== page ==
From Jeanne Arellan: Painting of Mother and Profile of Father

“I’ll start Creations off with a painting I did last year of my mother, created from a photo I took of her when I was in college and she was around the age I am now, and a profile of my father, written about 15 years after his death. I really honor and miss them both.”

Mom & Winky

My Father, My Light

In the eulogies at his funeral service, a word consistently used was “integrity.”  Stories were told about his hard work and generosity of spirit. But they only touched the surface of this quiet man, my father.

Ira Kiefer Gruver Jr. began losing his blond hair when he started having children. From the time I could remember, his shiny pate was always scarred from the sharp edges he encountered in his construction business.  His 16-hour work days left him so tired he rarely spoke to his three daughters except to yell at us if we were being lazy, thoughtless, or loud.

But even then, more than 50 years ago, I knew my father loved me. For when he had a few hours to spare on a Sunday, he built me a sandbox. Later it was a tree house in a grand old maple with a ladder nailed to the massive trunk and a railing around the platform, cradling me safely within the leafy branches. Once, when I sprained my foot during phys-ed, he carried me in his arms from my high school, to the car, to the doctor. I was five-foot-six, he was only five-foot-seven, but his strength ran deep through his sturdy body as well as his character.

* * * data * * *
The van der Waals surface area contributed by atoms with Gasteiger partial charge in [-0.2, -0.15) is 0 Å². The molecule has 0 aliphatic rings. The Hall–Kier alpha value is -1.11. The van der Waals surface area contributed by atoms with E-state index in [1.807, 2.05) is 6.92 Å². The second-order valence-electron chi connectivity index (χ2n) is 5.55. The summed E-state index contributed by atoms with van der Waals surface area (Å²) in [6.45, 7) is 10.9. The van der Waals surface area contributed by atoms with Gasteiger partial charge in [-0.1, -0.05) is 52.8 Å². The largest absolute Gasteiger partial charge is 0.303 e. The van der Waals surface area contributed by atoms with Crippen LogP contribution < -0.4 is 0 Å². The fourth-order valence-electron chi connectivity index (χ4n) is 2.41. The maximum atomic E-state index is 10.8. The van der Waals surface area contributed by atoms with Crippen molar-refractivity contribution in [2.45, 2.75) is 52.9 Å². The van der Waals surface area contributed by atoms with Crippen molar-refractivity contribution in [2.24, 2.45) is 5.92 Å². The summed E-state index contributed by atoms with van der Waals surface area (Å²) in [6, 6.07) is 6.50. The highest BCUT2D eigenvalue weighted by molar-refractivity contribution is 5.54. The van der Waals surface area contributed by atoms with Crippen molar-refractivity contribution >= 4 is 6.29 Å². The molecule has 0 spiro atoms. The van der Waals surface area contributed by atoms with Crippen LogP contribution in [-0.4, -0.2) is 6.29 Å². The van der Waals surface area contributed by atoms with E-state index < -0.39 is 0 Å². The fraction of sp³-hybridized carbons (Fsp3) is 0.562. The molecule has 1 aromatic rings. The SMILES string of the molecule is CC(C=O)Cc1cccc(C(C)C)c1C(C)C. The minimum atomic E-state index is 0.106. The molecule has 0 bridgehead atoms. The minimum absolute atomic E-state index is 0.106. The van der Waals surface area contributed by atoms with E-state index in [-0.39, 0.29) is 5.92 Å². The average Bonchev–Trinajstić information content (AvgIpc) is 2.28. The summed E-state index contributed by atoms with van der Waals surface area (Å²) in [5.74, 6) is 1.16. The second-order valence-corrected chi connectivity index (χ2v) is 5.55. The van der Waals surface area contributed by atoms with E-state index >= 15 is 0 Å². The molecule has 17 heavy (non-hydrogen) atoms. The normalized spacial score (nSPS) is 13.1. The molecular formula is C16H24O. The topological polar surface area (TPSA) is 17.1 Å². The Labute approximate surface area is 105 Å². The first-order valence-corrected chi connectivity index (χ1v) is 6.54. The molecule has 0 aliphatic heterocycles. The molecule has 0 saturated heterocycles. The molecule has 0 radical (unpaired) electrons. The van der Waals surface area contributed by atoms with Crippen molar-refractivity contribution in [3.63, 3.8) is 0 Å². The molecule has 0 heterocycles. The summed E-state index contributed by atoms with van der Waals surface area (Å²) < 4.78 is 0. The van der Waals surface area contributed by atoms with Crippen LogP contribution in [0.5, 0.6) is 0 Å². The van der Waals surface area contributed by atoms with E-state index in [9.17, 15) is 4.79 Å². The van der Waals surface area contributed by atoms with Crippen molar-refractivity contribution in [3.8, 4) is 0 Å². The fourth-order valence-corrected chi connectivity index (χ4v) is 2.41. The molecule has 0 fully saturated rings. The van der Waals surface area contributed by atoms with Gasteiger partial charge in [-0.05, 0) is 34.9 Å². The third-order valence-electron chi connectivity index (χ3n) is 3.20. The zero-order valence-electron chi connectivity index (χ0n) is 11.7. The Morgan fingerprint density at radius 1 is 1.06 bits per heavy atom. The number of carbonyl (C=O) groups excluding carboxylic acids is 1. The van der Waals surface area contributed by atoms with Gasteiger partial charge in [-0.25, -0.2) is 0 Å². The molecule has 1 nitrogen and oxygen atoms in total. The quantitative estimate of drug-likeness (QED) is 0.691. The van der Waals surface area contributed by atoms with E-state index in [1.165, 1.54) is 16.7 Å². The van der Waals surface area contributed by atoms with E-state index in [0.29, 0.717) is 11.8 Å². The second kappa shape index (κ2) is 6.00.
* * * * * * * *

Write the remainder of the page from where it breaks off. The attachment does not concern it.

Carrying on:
My father was a legend for his unwavering commitment to do the job right. I remember once that despite his exhaustion and the late hour—it was around 7:30 p.m.—he drove to a customer’s house an hour away to complete some touch-up work. When the woman opened the door to his knock, she slammed it in his face without a word. He had forgotten to tell her he was coming.

Dad was a skilled builder but a poor businessman, and money was often scarce. He parked his worries on Friday evenings, though, because that’s when he and my mother played cards with friends. Mom would make all manner of refreshments for the occasion, and they would laugh and play into the night. Dad had a cornball sense of humor and his no-nonsense blue eyes would twinkle and the lines in his face deepen when telling a silly joke. Sometimes he would relax by playing the harmonica, which drove us crazy even though he wasn’t so bad at it.

When I married and had my first son, I was amazed at how much my father enjoyed playing with him. Dad was retired, his daughters were grown and safe, his beloved wife was at his side.  His nature was set free and though he didn’t express it in words, his love shone forth and my lucky son spent hours in his arms and later on the back of his tractor, mowing the expansive lawn as well as a three-year-old could.

Dad developed lymphoma when he was 67.  Within four months of diagnosis, my father, who could have given birth to the expression “He was never sick a day in his life,” died from what we believe was chemotherapy poisoning.

As I drove toward the mountains to his funeral, the sky was black with clouds, yet the most amazing rays of sunlight broke through, illuminating the landscape. Such a fitting tribute it was to my father, whose goodness always shone through the darkest days.